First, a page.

“Many are the wand-bearers, few are the Bacchoi” ~Plato
The first time I encountered Dionysos it was more like just passing in a hallway – an individual you’ve seen many times before without interacting, merely just nodding an acknowledgement in their direction. Eventually, however, these encounters became something more; a dialogue was created and the relationship that grew from it became a very good one.
In a short time I learnt a lot, felt a lot of things changing and began to make sense of my own personal “bigger picture”. That’s when he pulled the rug out from under me.
I hit the floor so hard, my teeth rattled. And when I tried to get up, he pinned me down and metaphorically blindfolded. I was shook up and turned over, pulled apart and left in a dark, dank corner of my own mind.
I felt alone, cut off, naked and scared. I didn’t know which way was up, or down; left or right. And quite quickly, I began not to care. Eventually I didn’t need him to keep me pinned down – I kept myself prisoner and the darkness, fear and pain became a comforting cage of solace that I didn’t want to escape from, because the real world was even more painful and scary.
That first time, I was “down there” for almost seven months. That was when I was made aware of the proverbial light at the end of the tunnel and found myself being nudged towards it. Over the years I’ve been back and forth between the darkness and the light a couple of times – each time being rendered apart by Dionysos and left to pick up my own pieces.
Despite all that, I never blamed him or tried to avoid him and yet we became distant. My ritual and prayers seemed muted and unresponsive. In time I stopped actively seeking him out, but missed the union I had shared in the past. Every now and then I get a sense of him on the periphery of my consciousness but like smoke, if I grasp for it then it slips around my fingers and dissipates.
So perhaps it isn’t surprising that recently, amidst all the unsettlement and chaos going on in my personal life, that I felt the “pull” toward him again. I started reading “Dionysos: Exciter to Frenzy” by Vikki Bramshaw, there was a global rite being organised and most recently I became aware of the Thiasos of the Starry Bull and what Sannion and others are creating.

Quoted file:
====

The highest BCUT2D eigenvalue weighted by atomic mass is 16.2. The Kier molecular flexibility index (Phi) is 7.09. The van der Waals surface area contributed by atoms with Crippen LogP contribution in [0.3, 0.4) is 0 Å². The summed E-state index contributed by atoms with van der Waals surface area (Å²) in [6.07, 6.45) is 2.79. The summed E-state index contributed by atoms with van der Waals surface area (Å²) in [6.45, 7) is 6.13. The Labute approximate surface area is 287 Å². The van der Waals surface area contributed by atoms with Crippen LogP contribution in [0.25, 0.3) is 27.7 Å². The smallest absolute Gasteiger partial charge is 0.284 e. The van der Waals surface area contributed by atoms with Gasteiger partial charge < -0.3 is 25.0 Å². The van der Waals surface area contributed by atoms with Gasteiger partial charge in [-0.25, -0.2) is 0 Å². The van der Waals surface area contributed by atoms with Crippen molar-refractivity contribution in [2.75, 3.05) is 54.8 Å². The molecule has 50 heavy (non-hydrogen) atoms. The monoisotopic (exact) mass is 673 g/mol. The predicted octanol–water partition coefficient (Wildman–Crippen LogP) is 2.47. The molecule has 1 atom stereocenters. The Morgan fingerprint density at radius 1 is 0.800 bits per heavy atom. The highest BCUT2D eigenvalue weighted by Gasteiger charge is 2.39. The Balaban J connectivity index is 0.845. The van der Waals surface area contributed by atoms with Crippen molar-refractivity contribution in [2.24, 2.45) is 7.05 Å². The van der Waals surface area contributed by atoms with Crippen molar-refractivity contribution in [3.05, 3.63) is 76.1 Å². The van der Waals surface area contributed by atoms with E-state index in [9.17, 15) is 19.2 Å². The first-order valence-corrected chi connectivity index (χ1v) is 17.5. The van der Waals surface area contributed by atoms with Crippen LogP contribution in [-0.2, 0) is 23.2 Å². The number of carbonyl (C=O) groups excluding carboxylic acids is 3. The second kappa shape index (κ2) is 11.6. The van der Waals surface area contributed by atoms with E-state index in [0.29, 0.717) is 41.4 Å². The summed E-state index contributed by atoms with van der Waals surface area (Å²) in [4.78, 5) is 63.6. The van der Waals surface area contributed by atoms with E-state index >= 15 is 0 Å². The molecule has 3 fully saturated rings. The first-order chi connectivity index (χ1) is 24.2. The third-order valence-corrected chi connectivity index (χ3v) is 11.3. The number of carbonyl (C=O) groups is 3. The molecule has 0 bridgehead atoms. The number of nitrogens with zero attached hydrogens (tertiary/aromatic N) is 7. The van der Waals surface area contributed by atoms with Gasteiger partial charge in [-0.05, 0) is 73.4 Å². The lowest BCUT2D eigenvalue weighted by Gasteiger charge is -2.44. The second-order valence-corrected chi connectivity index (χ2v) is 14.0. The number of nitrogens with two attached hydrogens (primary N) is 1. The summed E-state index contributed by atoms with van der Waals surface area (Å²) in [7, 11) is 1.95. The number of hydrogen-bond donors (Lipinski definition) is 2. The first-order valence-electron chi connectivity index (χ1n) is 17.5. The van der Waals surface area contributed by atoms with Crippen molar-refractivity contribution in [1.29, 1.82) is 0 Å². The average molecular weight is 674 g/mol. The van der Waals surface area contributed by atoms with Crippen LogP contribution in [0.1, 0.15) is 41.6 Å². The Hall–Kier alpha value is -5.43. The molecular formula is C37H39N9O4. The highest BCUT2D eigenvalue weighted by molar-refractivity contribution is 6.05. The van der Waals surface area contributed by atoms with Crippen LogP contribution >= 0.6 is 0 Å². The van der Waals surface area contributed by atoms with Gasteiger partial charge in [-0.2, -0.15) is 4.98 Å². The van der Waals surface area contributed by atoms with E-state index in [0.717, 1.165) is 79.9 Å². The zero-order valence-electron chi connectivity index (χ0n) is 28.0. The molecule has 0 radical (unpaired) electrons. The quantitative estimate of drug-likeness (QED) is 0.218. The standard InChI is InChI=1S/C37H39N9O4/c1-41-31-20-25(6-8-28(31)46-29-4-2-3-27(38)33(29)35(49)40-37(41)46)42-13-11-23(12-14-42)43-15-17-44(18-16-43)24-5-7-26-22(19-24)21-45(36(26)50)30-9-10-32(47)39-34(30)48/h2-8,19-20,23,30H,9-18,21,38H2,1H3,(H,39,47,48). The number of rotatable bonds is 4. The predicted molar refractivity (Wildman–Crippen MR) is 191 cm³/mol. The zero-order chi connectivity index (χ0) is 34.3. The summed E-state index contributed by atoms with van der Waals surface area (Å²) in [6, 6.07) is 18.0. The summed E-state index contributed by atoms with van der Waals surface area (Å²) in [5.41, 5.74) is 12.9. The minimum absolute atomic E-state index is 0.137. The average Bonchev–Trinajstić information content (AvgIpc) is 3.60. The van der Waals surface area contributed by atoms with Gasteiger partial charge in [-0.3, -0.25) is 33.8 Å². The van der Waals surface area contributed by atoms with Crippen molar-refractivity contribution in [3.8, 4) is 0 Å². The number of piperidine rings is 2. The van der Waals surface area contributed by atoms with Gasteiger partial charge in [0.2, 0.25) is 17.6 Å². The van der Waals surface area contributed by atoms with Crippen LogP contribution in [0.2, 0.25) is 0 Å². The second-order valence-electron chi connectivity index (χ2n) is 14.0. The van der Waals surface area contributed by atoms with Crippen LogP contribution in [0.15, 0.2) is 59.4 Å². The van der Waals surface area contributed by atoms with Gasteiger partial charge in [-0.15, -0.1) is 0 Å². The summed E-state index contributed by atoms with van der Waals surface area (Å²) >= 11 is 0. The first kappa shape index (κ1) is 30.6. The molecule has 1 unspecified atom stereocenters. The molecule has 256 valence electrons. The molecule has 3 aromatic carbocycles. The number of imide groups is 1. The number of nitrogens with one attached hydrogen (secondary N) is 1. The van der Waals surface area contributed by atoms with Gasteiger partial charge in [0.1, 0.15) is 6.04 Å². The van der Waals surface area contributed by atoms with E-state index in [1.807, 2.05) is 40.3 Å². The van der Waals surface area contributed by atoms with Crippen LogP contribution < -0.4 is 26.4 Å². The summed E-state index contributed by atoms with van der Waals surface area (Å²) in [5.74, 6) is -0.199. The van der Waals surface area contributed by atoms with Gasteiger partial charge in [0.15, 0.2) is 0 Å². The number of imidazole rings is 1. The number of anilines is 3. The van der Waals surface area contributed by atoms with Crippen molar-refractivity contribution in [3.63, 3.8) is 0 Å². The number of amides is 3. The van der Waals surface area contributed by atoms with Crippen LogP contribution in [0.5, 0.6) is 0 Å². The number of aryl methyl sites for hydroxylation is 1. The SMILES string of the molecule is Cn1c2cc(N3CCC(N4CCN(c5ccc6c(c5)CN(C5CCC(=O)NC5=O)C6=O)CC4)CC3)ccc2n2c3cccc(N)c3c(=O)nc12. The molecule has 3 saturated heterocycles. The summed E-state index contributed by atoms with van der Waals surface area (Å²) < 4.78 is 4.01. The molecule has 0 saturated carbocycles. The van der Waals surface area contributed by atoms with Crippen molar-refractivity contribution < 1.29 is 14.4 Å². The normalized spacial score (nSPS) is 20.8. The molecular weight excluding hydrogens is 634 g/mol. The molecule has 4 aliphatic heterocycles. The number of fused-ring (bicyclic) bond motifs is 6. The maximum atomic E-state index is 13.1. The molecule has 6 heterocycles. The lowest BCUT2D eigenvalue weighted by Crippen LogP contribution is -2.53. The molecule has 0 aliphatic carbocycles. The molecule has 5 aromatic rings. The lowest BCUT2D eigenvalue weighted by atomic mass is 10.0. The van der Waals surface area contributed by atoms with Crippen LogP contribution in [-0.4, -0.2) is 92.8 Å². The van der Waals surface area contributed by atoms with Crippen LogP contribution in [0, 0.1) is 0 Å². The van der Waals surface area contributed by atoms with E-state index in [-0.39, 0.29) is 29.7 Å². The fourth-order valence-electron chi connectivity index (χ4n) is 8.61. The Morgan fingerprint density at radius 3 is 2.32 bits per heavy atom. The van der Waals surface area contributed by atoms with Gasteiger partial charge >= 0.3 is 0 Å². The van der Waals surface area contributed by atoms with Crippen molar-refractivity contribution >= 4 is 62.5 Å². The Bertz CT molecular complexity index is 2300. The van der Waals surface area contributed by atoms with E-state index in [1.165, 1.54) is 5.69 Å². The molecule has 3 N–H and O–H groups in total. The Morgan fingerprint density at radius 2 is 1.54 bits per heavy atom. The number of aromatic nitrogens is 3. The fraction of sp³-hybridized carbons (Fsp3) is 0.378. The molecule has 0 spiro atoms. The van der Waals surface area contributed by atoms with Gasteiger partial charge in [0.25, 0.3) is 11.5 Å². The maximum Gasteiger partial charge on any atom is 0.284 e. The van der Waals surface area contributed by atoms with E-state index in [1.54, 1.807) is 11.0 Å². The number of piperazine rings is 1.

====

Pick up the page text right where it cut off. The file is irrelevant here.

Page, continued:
But in reading and following and playing catch up with everything, something has niggled me in the back of my head…Am I really a Dionysian?
Case in point, this post by Sannion detailing an initiatory rite. Reading it was fascinating and evocative. But when it came down to it, I stood in my own way and said “you’d never be able to do that”. And I’m probably right. Ritual nudity aside (that’s a big enough hang up for me as it is), the idea of being that “free” is something that scares and intimidates me. I don’t dance, I don’t sing, I don’t vocalise. Even when I’m drunk I’m fairly controlled.
People say there’s an edge to me. That sometimes it shimmers behind my eyes, a little predatory; a little scary. But the bolt on that door is fairly secured. It scares me. I scare myself. As far as general society goes, I’m pretty outside the “norm” and yet I’m still not outside with the true outsiders. I’m standing on the edge of the reserve, by the fence staring out into the wilds; listening to the distant shouts and laughter, the music and the singing.
Even should one of those revellers come up to the fence and invite me to join in, I know I’d politely make my excuses and shyly go home. You’re either in or you’re out. And if I can’t live it then I shouldn’t be hoping and pretending.
There’s no such thing as a reserved Dionysian.